Peripheral Bypass

Peripheral Bypass

Some patients have severe blockage of their legs that is not amenable to treatment by angioplasty or stenting.  For these patients, peripheral bypass surgery may be recommended.

Peripheral artery bypass surgery is performed in the operating room under general anesthesia. During the procedure, blood flow is diverted around the blocked arteries in the leg. This is performed by using either a small vein in the leg or a piece of plastic tubing.  Loyola’s hybrid operating room allows us to combine both open and endovascular procedures. This technology benefits patients who require both placement of a stent and a surgical bypass. Bypassing the blocked artery restores blood flow to the foot, which can heal wounds, or relieve pain the patient experiences while walking or in the feet at night.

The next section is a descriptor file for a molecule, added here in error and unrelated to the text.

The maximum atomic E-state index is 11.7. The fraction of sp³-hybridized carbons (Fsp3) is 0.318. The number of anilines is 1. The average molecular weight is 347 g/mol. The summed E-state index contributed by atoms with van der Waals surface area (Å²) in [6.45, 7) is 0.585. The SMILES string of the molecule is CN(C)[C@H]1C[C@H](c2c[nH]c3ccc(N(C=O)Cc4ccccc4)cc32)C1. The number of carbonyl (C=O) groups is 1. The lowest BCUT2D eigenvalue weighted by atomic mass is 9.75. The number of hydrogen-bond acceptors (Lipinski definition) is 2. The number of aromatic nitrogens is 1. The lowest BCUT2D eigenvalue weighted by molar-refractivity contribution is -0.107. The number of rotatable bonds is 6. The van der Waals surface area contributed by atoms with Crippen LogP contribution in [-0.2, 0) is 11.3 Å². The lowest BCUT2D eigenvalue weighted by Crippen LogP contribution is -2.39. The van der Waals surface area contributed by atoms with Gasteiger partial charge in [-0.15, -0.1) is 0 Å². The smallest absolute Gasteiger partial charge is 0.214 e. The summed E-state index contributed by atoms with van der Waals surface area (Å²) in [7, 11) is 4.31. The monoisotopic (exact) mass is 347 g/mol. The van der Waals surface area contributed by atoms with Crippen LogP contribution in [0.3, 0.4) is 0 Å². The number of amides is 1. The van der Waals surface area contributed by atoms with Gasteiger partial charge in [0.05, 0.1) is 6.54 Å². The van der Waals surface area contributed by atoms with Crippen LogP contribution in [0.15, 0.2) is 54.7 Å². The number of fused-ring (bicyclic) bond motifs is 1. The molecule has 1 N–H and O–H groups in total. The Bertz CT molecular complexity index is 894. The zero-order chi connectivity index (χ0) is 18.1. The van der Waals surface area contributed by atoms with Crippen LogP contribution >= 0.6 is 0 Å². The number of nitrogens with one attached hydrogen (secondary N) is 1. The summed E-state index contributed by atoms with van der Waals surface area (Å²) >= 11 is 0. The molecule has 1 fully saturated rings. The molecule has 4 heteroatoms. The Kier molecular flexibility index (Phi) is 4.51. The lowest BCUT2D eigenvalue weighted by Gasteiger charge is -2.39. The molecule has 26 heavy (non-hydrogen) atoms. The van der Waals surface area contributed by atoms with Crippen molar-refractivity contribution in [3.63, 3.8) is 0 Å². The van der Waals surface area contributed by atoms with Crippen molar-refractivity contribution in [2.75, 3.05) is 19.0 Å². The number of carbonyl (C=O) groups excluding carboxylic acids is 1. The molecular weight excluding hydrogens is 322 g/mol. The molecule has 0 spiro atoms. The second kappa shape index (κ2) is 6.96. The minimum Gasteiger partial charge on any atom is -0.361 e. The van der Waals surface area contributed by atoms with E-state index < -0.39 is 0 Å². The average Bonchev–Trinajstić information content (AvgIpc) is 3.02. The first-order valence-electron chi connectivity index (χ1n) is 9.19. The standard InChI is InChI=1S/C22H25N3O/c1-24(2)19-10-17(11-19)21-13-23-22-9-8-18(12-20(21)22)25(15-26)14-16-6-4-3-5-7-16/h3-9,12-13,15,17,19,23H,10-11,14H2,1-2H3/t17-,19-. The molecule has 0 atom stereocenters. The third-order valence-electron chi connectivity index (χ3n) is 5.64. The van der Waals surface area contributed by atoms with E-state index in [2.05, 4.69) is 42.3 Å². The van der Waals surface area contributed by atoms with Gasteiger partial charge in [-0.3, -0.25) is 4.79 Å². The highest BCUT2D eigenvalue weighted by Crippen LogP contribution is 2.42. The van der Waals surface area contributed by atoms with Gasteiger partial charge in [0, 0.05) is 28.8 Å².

Following the surgery, an overnight stay is required in the intensive care unit. The length of hospital stay usually ranges from three days to a week.

See Also


Call (888) LUHS-888 to speak with a representative.

© 2011 Loyola University Chicago Health Sciences Division. All rights reserved.  &npsp; Privacy Policy   Privacy Policy